ICANN battled dot-word TLD registration leak bug for WEEKS
Reopening of wonky application site stalled
Red-faced ICANN has delayed its new generic top-level domains programme again as it struggles to deal with the fallout of a security bug that exposed confidential data about applicants.
The internet overseer also confirmed it was first warned of a data leak vulnerability in mid-March, weeks before it eventually pulled the plug on the new TLD registration website.
The organisation's TLD Application System, which companies use to file applications, has been offline since last Thursday – shut down just 12 hours before the end of a three-month filing period – and an anticipated reopening today has been cancelled.
It now seems likely that it will be well into next week before ICANN finally closes its new gTLD application window, which has seen bids filed for new domain suffixes such as .london, .blog, .shop and very possibly .google and .youtube.
"We believe that we have fixed the glitch, and we are testing it to make sure," ICANN chief operating officer Akram Atallah said in a statement in the early hours of this morning.
"We also want to inform all applicants, before we reopen, whether they have been affected by the glitch," he said. "We are still gathering information so we can do that."
The "glitch" was actually a vulnerability that allowed some applicants to see files that had been uploaded to TAS by other applicants. While the documents could not be opened, in many cases the filename would be enough to reveal the gTLD being applied for by a third party.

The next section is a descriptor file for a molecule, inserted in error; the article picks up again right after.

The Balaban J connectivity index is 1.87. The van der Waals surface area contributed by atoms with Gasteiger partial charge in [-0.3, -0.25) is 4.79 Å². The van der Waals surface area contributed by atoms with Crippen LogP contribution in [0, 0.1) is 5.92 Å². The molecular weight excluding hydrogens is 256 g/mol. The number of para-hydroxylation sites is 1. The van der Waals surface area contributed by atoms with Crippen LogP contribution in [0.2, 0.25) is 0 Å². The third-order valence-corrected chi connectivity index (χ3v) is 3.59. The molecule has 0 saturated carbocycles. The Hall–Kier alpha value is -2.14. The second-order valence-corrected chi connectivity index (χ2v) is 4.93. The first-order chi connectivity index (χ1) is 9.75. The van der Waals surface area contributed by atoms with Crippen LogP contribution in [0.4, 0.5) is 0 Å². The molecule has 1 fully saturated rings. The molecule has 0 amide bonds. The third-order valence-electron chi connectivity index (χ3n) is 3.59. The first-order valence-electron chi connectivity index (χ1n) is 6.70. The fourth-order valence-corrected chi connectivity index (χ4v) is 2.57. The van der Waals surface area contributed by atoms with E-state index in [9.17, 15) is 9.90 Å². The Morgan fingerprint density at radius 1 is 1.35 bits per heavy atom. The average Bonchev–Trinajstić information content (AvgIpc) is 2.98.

This is seen as highly confidential and sensitive information. The vast majority of new gTLD applicants are playing their cards close to their chests while the application window is still open as they fear competition that could force them into a potentially expensive auction.
Merely opening a TAS account costs $5,000; filing a dot-word TLD application costs an additional $180,000.
Some applicants have told El Reg that they uploaded files to TAS with names containing their desired gTLDs, and one, speaking on condition of anonymity, has confirmed that he saw the vulnerability and reported it to ICANN six days before TAS was shut down.
“I could infer the applicant and string based on the name of the file,” he told us.
Over the weekend, ICANN confirmed in a statement that it had uncovered reports about the bug from TAS users as early as 19 March. In each case, the organisation thought it was an isolated bug that it then fixed, which was clearly not the case.
The organisation had planned to reopen TAS today and close it on Friday, but it now seems that the system will be down for the rest of the week. ICANN said today it plans to provide an update no later than Friday about the new filing deadlines.
ICANN is still targeting 30 April for revealing the names of all 1,000-plus new gTLD applications, but that also seems increasingly unlikely. ®